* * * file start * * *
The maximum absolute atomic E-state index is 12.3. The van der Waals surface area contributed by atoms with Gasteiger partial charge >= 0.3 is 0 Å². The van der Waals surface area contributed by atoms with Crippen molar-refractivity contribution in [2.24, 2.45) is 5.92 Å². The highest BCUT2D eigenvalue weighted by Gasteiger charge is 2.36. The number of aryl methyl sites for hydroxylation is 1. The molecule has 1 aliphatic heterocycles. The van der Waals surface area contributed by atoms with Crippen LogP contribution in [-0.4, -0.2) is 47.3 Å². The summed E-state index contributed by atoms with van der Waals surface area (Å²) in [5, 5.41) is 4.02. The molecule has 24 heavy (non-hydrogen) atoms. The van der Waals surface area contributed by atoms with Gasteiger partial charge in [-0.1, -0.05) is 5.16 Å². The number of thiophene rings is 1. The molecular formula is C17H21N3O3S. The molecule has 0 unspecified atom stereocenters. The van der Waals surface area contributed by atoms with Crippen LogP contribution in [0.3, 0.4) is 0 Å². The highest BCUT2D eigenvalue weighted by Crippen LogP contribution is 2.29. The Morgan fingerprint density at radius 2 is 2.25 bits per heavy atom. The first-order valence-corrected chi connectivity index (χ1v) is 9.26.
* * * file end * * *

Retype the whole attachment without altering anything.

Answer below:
The maximum absolute atomic E-state index is 12.3. The van der Waals surface area contributed by atoms with Gasteiger partial charge >= 0.3 is 0 Å². The van der Waals surface area contributed by atoms with Crippen molar-refractivity contribution in [2.24, 2.45) is 5.92 Å². The highest BCUT2D eigenvalue weighted by Gasteiger charge is 2.36. The number of aryl methyl sites for hydroxylation is 1. The molecule has 1 aliphatic heterocycles. The van der Waals surface area contributed by atoms with Crippen LogP contribution in [-0.4, -0.2) is 47.3 Å². The summed E-state index contributed by atoms with van der Waals surface area (Å²) in [5, 5.41) is 4.02. The molecule has 24 heavy (non-hydrogen) atoms. The van der Waals surface area contributed by atoms with Gasteiger partial charge in [-0.1, -0.05) is 5.16 Å². The number of thiophene rings is 1. The molecular formula is C17H21N3O3S. The molecule has 0 unspecified atom stereocenters. The van der Waals surface area contributed by atoms with Crippen LogP contribution in [0.3, 0.4) is 0 Å². The highest BCUT2D eigenvalue weighted by Crippen LogP contribution is 2.29. The Morgan fingerprint density at radius 2 is 2.25 bits per heavy atom. The first-order valence-corrected chi connectivity index (χ1v) is 9.26.